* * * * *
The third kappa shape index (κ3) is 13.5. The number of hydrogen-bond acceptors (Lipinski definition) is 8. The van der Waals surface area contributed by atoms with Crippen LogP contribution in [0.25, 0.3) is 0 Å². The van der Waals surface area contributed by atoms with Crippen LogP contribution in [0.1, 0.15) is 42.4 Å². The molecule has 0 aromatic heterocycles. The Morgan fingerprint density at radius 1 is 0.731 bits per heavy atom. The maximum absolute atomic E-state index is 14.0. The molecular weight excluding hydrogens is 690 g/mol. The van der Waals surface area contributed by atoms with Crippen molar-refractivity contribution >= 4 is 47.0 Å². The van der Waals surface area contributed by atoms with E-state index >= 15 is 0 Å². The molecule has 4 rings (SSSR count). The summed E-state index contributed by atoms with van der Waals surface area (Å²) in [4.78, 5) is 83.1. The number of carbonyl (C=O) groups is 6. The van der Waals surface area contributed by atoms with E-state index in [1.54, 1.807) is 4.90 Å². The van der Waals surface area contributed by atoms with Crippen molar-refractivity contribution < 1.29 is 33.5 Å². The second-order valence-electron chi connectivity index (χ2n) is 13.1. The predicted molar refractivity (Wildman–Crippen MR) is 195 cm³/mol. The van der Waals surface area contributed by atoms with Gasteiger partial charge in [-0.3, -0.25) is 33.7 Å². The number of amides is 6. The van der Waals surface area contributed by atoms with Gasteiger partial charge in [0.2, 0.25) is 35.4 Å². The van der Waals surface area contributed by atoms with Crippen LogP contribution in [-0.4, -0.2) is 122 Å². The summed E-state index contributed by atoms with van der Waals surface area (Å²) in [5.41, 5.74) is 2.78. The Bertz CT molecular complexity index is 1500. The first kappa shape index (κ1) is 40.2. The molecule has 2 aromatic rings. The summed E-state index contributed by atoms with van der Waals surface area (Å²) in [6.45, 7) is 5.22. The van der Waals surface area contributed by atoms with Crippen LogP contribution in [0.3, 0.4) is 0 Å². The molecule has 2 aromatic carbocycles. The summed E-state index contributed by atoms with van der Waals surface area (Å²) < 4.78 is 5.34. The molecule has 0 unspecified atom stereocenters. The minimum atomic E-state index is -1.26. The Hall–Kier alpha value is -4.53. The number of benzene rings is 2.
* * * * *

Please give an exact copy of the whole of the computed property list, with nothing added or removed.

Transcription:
The third kappa shape index (κ3) is 13.5. The number of hydrogen-bond acceptors (Lipinski definition) is 8. The van der Waals surface area contributed by atoms with Crippen LogP contribution in [0.25, 0.3) is 0 Å². The van der Waals surface area contributed by atoms with Crippen LogP contribution in [0.1, 0.15) is 42.4 Å². The molecule has 0 aromatic heterocycles. The Morgan fingerprint density at radius 1 is 0.731 bits per heavy atom. The maximum absolute atomic E-state index is 14.0. The molecular weight excluding hydrogens is 690 g/mol. The van der Waals surface area contributed by atoms with Crippen molar-refractivity contribution >= 4 is 47.0 Å². The van der Waals surface area contributed by atoms with E-state index >= 15 is 0 Å². The molecule has 4 rings (SSSR count). The summed E-state index contributed by atoms with van der Waals surface area (Å²) in [4.78, 5) is 83.1. The number of carbonyl (C=O) groups is 6. The van der Waals surface area contributed by atoms with E-state index in [1.54, 1.807) is 4.90 Å². The van der Waals surface area contributed by atoms with Crippen molar-refractivity contribution < 1.29 is 33.5 Å². The second-order valence-electron chi connectivity index (χ2n) is 13.1. The predicted molar refractivity (Wildman–Crippen MR) is 195 cm³/mol. The van der Waals surface area contributed by atoms with Gasteiger partial charge in [-0.3, -0.25) is 33.7 Å². The number of amides is 6. The van der Waals surface area contributed by atoms with Gasteiger partial charge in [0.2, 0.25) is 35.4 Å². The van der Waals surface area contributed by atoms with Crippen LogP contribution in [-0.4, -0.2) is 122 Å². The summed E-state index contributed by atoms with van der Waals surface area (Å²) in [5.41, 5.74) is 2.78. The Bertz CT molecular complexity index is 1500. The first kappa shape index (κ1) is 40.2. The molecule has 2 aromatic rings. The summed E-state index contributed by atoms with van der Waals surface area (Å²) in [6.45, 7) is 5.22. The van der Waals surface area contributed by atoms with Crippen LogP contribution in [0.3, 0.4) is 0 Å². The molecule has 2 aromatic carbocycles. The summed E-state index contributed by atoms with van der Waals surface area (Å²) < 4.78 is 5.34. The molecule has 0 unspecified atom stereocenters. The minimum atomic E-state index is -1.26. The Hall–Kier alpha value is -4.53. The number of benzene rings is 2.